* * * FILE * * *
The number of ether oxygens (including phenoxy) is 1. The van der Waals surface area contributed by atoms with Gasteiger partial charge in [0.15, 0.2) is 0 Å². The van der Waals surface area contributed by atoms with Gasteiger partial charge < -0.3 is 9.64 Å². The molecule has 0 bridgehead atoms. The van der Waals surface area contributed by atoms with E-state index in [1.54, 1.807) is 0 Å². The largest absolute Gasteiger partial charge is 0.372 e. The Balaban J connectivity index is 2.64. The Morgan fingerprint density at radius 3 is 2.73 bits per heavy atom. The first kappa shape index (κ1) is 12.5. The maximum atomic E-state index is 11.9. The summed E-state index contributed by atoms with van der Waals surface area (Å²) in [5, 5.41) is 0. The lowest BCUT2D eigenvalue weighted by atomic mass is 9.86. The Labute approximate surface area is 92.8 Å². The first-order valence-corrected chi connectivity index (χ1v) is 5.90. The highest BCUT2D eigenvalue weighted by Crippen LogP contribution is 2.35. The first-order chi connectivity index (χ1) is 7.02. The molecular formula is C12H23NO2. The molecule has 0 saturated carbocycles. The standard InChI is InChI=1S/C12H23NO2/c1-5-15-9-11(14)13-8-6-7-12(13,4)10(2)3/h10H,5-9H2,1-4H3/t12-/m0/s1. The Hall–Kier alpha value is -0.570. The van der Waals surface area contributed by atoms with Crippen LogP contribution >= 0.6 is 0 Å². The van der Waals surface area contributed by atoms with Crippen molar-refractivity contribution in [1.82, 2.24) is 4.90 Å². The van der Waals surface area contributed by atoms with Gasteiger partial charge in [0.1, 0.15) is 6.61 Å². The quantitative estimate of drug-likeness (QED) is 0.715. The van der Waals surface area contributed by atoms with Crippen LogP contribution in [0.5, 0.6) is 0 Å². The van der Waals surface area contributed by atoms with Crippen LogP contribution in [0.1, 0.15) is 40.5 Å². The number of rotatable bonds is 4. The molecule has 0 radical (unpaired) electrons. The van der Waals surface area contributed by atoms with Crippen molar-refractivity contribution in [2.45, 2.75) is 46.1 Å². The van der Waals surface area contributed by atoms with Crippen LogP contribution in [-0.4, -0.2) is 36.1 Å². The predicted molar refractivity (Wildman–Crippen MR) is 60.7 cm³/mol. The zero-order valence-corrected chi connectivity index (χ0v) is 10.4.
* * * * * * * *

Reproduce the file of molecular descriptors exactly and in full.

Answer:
The number of ether oxygens (including phenoxy) is 1. The van der Waals surface area contributed by atoms with Gasteiger partial charge in [0.15, 0.2) is 0 Å². The van der Waals surface area contributed by atoms with Gasteiger partial charge < -0.3 is 9.64 Å². The molecule has 0 bridgehead atoms. The van der Waals surface area contributed by atoms with E-state index in [1.54, 1.807) is 0 Å². The largest absolute Gasteiger partial charge is 0.372 e. The Balaban J connectivity index is 2.64. The Morgan fingerprint density at radius 3 is 2.73 bits per heavy atom. The first kappa shape index (κ1) is 12.5. The maximum atomic E-state index is 11.9. The summed E-state index contributed by atoms with van der Waals surface area (Å²) in [5, 5.41) is 0. The lowest BCUT2D eigenvalue weighted by atomic mass is 9.86. The Labute approximate surface area is 92.8 Å². The first-order valence-corrected chi connectivity index (χ1v) is 5.90. The highest BCUT2D eigenvalue weighted by Crippen LogP contribution is 2.35. The first-order chi connectivity index (χ1) is 7.02. The molecular formula is C12H23NO2. The molecule has 0 saturated carbocycles. The standard InChI is InChI=1S/C12H23NO2/c1-5-15-9-11(14)13-8-6-7-12(13,4)10(2)3/h10H,5-9H2,1-4H3/t12-/m0/s1. The Hall–Kier alpha value is -0.570. The van der Waals surface area contributed by atoms with Crippen LogP contribution >= 0.6 is 0 Å². The van der Waals surface area contributed by atoms with Crippen molar-refractivity contribution in [1.82, 2.24) is 4.90 Å². The van der Waals surface area contributed by atoms with Gasteiger partial charge in [0.1, 0.15) is 6.61 Å². The quantitative estimate of drug-likeness (QED) is 0.715. The van der Waals surface area contributed by atoms with Crippen LogP contribution in [0.5, 0.6) is 0 Å². The van der Waals surface area contributed by atoms with Crippen LogP contribution in [0.1, 0.15) is 40.5 Å². The number of rotatable bonds is 4. The molecule has 0 radical (unpaired) electrons. The van der Waals surface area contributed by atoms with Crippen molar-refractivity contribution in [2.45, 2.75) is 46.1 Å². The van der Waals surface area contributed by atoms with Crippen LogP contribution in [-0.4, -0.2) is 36.1 Å². The predicted molar refractivity (Wildman–Crippen MR) is 60.7 cm³/mol. The zero-order valence-corrected chi connectivity index (χ0v) is 10.4.